McKinsey has won a near-$1 million contract to assist with a new visa processing platform being developed by the Digital Transformation Agency, following a failed attempt to outsource the project.
It’s one of several recent contracts the Digital Transformation Agency (DTA) has handed to large consultancy firms, with four tenders worth more than $1.5 million revealed in the last week.
Government Services Minister Stuart Robert announced on Tuesday that the DTA had been handed the task of building a “visas and permits processing capability” as a “government priority”. It followed a botched attempt to outsource a similar platform, the Global Digital Platform, which was finally abandoned earlier this year.
The government has said work on that platform, which cost more than $90 million, will inform the new service. Contractors shared in nearly $65 million in tenders relating to the visa privatisation attempt, with the Boston Consulting Group netting more than $40 million across several years.
Private contractors and consultants will still be involved with the new visas and permits processing platform, with McKinsey landing a tender worth $726,000 to provide “strategic advice” on the new platform.
The contract ran from 25 May to 3 July, with McKinsey receiving nearly $150,000 per week for its advice on the project. It was only posted publicly on AusTender last week.
A spokesperson for the DTA confirmed that McKinsey “informed” the new initiative, which is in its preliminary stages.
McKinsey, along with KPMG, was chosen to lead the strategic design of the new Services Australia department, where the DTA now sits, and is also currently developing a business case for a new myGov update as part of a $1 million contract.
KPMG, another big four consulting house, won a DTA contract last month worth just under $100,000 to work on an “OECD business case playbook” for one month, coming to an end on Thursday. The DTA said KPMG is assisting with “professional services”.
The Boston Consulting Group, which played a prominent role in the DTA’s development of the COVIDSafe contact tracing app has landed another contract, worth $396,000 over six months. The tender, posted earlier this week, is labelled only with “funding options analysis”.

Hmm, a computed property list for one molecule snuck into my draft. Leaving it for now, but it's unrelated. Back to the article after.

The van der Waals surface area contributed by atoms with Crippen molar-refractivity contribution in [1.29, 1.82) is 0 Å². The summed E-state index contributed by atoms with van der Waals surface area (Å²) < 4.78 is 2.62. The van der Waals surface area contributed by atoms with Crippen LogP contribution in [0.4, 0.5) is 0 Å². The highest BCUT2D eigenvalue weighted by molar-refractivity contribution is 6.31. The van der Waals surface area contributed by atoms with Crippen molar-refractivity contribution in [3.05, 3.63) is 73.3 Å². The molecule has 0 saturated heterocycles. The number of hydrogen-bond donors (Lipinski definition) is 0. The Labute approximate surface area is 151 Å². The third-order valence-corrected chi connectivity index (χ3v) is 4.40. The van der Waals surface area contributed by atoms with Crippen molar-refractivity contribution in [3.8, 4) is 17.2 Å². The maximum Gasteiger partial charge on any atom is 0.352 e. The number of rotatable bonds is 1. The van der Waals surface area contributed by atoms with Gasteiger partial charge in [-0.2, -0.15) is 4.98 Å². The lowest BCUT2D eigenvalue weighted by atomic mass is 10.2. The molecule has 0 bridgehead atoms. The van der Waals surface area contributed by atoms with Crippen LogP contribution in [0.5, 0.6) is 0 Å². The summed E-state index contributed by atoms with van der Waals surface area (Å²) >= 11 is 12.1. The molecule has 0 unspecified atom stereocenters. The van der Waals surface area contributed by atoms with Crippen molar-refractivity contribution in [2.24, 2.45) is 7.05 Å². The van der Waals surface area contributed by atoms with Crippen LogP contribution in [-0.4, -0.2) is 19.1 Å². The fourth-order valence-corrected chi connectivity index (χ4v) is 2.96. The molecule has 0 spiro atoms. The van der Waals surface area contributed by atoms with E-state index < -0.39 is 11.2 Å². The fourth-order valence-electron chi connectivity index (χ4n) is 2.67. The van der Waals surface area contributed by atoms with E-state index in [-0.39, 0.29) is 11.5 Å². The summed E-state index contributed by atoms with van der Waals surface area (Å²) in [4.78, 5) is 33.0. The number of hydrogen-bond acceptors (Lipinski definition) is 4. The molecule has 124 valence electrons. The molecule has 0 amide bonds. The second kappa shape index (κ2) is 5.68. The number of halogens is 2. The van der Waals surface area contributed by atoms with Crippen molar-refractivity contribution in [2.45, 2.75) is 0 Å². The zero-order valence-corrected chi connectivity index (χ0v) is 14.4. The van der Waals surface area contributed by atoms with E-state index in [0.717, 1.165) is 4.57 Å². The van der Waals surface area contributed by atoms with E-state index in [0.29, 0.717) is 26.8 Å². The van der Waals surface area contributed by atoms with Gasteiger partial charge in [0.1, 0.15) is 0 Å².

The BCG contract relates to a Digital Marketplace listing from earlier this year for the “provision of subject matter expertise in relation to transformation and the delivery of cases to improve digital services for government”.
“The DTA is successfully providing critical advice, products and services using a taskforce model to improve digital services for government. Through this RFQ we are seeking a partnership arrangement where the seller supports the DTA to integrate across this,” the listing said.
DTA chief Randall Brugeaud is an ex-BCG executive, working at the company from 2008 to 2010, while former DTA chief strategic officer Anthony Vlasic left the DTA to join BCG in February. Mr Vlasic was recently replaced at DTA by a former KPMG executive.
The DTA has also brought in another consultancy firm to help with its work on a new myGov platform, which is being led by Deloitte.
Deloitte has received more than $23 million over six months to develop the new social media-inspired myGov platform, dubbed GovDXP, and also received nearly $1 million to build a prototype of it. Deloitte is currently working on “Horizon 1” of GovDXP, the second stage of its development.
Tier two consultancy Nous has now landed $110,000 for a one-year job to provide project advice and support for the third stage of GovDXP, dubbed “Horizon 2”.
Horizon 2 will be the full version of GovDXP, which will allow users to browse information and government services in a centralised location with a dashboard, profile, inbox and forms, along with a Netflix-style recommendations service.
Mr Robert on Tuesday announced that the beta version of GovDXP was now online for any to opt in to use on myGov.
Former Prime Minister Malcolm Turnbull, who established the DTA during his time in the top office, recently raised concerns with the Australian Public Service’s over-reliance on private contractors and consultants.
“You’ve basically had this ‘cult of consultant’ to the point where the skills for doing so many things that are really core business are no longer in the public service,” Mr Turnbull told InnovationAus earlier this year.
“It’s worse in some departments more than others, but the consultants who obviously make a fortune are, frankly, doing quite a bit of damage to the public service,” he said.
“They’re not doing it on purpose, I’m not saying that, but those smart people with those skills and those interests should actually be in the public service. You should only be using consultants to do things that are a little bit exotic, where you need a specialist expertise.”
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